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This is the fifth volume in the series of Memorial Tributes compiled by the National Academy of Engineering as a personal remembrance of the lives and outstanding achievements of its members and foreign members. These volumes are intended to stand as an enduring record of the many contributions of engineers and engineering to the benefit of humankind. In most cases, the authors of the tributes are contemporaries or colleagues who had personal knowledge of the interests and the engineering accomplishments of the deceased.
BY ROBERT A. RAPP
Mars G. Fontana, a world-renowned educator and corrosion engineer, died February 29, 1988, at age seventy-seven. He was one of the world's pioneers in research establishing basic scientific knowledge of the phenomenon of corrosion and its applications in engineering. In addition to his noteworthy technical achievements, Fontana was an outstanding administrator and stimulating teacher.
Born in Iron Mountain, Michigan, on April 6, 1910, Fontana received a B.S. in chemical engineering (1931) and an M.S. (1932) and Ph.D. (1935) in metallurgical engineering from the University of Michigan. From 1929 to 1934 he served as a research assistant in the university's Department of Engineering, where his work included investigations of scaling of steel at forging temperatures, development and use of apparatus for vacuum fusion analysis for gases in steels, high-temperature creep of metals and alloys, and also basic work on the thermodynamics of steelmaking. He published four articles based on this work.
From 1934 to 1945 Fontana worked for E. I. du Pont de Nemours and Company, Inc. in Wilmington, Delaware, as a metallurgical engineer and group supervisor in the Technical Division of the Engineering Department. There he devoted limited time to research while concentrating largely on plant and design engineering. This included organizing work on materials of construction in various Du Pont production departments and developing materials and designs for acid service. He also pioneered industrial uses of nylon and Teflon. Four patents were assigned to Du Pont in connection with his corrosion work.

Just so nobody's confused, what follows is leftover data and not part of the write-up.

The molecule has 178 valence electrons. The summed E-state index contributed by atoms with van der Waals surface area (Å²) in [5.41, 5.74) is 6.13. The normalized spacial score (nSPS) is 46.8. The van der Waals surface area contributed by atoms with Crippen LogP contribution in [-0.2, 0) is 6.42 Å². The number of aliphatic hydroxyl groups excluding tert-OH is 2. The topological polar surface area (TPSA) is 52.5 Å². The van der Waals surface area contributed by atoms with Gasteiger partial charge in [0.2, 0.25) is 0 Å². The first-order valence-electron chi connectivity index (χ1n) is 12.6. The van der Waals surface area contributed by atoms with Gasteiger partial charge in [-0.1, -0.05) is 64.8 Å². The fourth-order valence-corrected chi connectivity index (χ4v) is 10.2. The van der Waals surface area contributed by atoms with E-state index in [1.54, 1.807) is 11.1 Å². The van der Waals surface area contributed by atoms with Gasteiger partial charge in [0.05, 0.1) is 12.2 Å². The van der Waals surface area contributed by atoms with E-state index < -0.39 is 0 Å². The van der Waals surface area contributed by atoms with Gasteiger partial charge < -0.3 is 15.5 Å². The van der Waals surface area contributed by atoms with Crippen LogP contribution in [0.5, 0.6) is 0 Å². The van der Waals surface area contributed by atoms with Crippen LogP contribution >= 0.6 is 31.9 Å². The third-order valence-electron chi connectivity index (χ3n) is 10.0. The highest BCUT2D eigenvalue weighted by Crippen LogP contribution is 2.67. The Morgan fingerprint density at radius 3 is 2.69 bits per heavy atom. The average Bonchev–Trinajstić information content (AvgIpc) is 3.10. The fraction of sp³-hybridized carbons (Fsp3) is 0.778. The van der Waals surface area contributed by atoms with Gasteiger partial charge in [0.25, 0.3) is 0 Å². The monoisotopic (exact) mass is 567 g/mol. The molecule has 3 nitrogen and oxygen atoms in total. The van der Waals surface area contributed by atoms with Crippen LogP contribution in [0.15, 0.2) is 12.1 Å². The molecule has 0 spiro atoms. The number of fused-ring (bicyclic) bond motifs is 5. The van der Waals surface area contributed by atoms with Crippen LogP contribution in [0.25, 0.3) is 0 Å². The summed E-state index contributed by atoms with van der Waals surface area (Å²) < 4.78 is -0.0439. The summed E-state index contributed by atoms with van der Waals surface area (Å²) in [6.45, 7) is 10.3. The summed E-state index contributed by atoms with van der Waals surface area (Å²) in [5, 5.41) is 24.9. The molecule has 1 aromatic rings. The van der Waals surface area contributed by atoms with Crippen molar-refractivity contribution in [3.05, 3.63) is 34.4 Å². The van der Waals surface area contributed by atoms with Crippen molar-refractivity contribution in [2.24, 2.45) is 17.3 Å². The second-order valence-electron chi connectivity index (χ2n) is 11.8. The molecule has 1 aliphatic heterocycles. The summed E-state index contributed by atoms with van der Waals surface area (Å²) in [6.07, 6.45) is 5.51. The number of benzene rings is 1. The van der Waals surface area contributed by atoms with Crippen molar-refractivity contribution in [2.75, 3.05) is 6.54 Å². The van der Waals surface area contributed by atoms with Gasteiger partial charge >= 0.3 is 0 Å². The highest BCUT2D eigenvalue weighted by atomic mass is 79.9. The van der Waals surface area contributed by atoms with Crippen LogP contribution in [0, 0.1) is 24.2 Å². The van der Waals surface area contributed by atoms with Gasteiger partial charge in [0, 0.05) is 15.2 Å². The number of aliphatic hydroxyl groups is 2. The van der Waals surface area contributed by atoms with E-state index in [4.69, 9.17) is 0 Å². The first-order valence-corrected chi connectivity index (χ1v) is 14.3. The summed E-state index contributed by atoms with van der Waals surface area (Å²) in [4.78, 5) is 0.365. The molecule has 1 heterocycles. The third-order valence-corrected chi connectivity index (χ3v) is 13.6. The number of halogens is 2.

This early practical experience set the stage for his research, writing, and teaching that followed during the succeeding thirty years of professional activity as professor and chairman in the Department of Metallurgical Engineering at The Ohio State University (OSU). In 1945 he was named a professor of metallurgical engineering at OSU, and in 1948 department chairman and director of the Corrosion Center, the largest university effort in corrosion research in the United States. He was named a regents professor in 1967 and chairman emeritus in 1975.
He was known as an excellent teacher, lecturer, and researcher, but also a considerate and efficient leader. At OSU he was particularly effective in bringing about the building of new laboratories, recruiting and developing outstanding young faculty members, and participating in the administration of the college and university. During his tenure, $3 million worth of new facilities for metallurgical engineering were constructed, and research under contract grew to $1 million a year. At OSU he was called upon to serve on various faculty committees, including the Faculty Advisory Committee to the president and Board of Trustees, Faculty Council, Advisory Council of the Engineering Experiment Station, and Executive Committee of the College of Engineering.